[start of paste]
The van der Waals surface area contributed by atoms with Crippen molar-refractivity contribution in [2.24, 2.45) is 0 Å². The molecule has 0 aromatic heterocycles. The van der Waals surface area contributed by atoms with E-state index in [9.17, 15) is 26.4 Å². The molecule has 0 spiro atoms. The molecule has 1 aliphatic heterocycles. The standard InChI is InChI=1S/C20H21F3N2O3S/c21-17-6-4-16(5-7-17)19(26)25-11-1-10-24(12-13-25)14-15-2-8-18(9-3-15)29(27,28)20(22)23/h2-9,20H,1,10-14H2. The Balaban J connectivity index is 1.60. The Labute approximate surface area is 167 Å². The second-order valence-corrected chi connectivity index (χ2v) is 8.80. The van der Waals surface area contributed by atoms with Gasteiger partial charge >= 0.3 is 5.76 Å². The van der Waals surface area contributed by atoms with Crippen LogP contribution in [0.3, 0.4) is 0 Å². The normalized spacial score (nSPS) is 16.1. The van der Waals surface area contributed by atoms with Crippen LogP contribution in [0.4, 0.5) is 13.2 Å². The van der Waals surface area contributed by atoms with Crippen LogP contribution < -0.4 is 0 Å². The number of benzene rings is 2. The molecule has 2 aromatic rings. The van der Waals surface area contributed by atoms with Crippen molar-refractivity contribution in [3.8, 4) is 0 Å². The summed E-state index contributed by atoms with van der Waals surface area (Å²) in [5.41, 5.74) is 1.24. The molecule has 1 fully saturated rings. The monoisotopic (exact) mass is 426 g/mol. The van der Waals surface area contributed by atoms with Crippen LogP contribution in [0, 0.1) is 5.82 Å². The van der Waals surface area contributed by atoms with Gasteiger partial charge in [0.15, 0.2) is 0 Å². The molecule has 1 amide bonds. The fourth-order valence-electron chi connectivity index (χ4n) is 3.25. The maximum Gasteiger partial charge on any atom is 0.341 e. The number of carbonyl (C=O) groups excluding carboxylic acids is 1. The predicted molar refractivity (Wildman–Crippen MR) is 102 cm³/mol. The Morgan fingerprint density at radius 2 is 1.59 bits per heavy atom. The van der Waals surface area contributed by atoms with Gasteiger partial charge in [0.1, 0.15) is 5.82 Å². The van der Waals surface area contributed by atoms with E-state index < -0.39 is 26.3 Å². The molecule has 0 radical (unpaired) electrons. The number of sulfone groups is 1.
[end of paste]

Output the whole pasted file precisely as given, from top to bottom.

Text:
The van der Waals surface area contributed by atoms with Crippen molar-refractivity contribution in [2.24, 2.45) is 0 Å². The molecule has 0 aromatic heterocycles. The van der Waals surface area contributed by atoms with E-state index in [9.17, 15) is 26.4 Å². The molecule has 0 spiro atoms. The molecule has 1 aliphatic heterocycles. The standard InChI is InChI=1S/C20H21F3N2O3S/c21-17-6-4-16(5-7-17)19(26)25-11-1-10-24(12-13-25)14-15-2-8-18(9-3-15)29(27,28)20(22)23/h2-9,20H,1,10-14H2. The Balaban J connectivity index is 1.60. The Labute approximate surface area is 167 Å². The second-order valence-corrected chi connectivity index (χ2v) is 8.80. The van der Waals surface area contributed by atoms with Gasteiger partial charge >= 0.3 is 5.76 Å². The van der Waals surface area contributed by atoms with Crippen LogP contribution in [0.3, 0.4) is 0 Å². The normalized spacial score (nSPS) is 16.1. The van der Waals surface area contributed by atoms with Crippen LogP contribution in [0.4, 0.5) is 13.2 Å². The van der Waals surface area contributed by atoms with Crippen LogP contribution < -0.4 is 0 Å². The number of benzene rings is 2. The molecule has 2 aromatic rings. The van der Waals surface area contributed by atoms with Crippen molar-refractivity contribution in [3.8, 4) is 0 Å². The summed E-state index contributed by atoms with van der Waals surface area (Å²) in [5.41, 5.74) is 1.24. The molecule has 1 fully saturated rings. The monoisotopic (exact) mass is 426 g/mol. The van der Waals surface area contributed by atoms with Crippen LogP contribution in [0, 0.1) is 5.82 Å². The van der Waals surface area contributed by atoms with Gasteiger partial charge in [0.15, 0.2) is 0 Å². The molecule has 1 amide bonds. The fourth-order valence-electron chi connectivity index (χ4n) is 3.25. The maximum Gasteiger partial charge on any atom is 0.341 e. The number of carbonyl (C=O) groups excluding carboxylic acids is 1. The predicted molar refractivity (Wildman–Crippen MR) is 102 cm³/mol. The Morgan fingerprint density at radius 2 is 1.59 bits per heavy atom. The van der Waals surface area contributed by atoms with Gasteiger partial charge in [0.1, 0.15) is 5.82 Å². The van der Waals surface area contributed by atoms with E-state index < -0.39 is 26.3 Å². The molecule has 0 radical (unpaired) electrons. The number of sulfone groups is 1.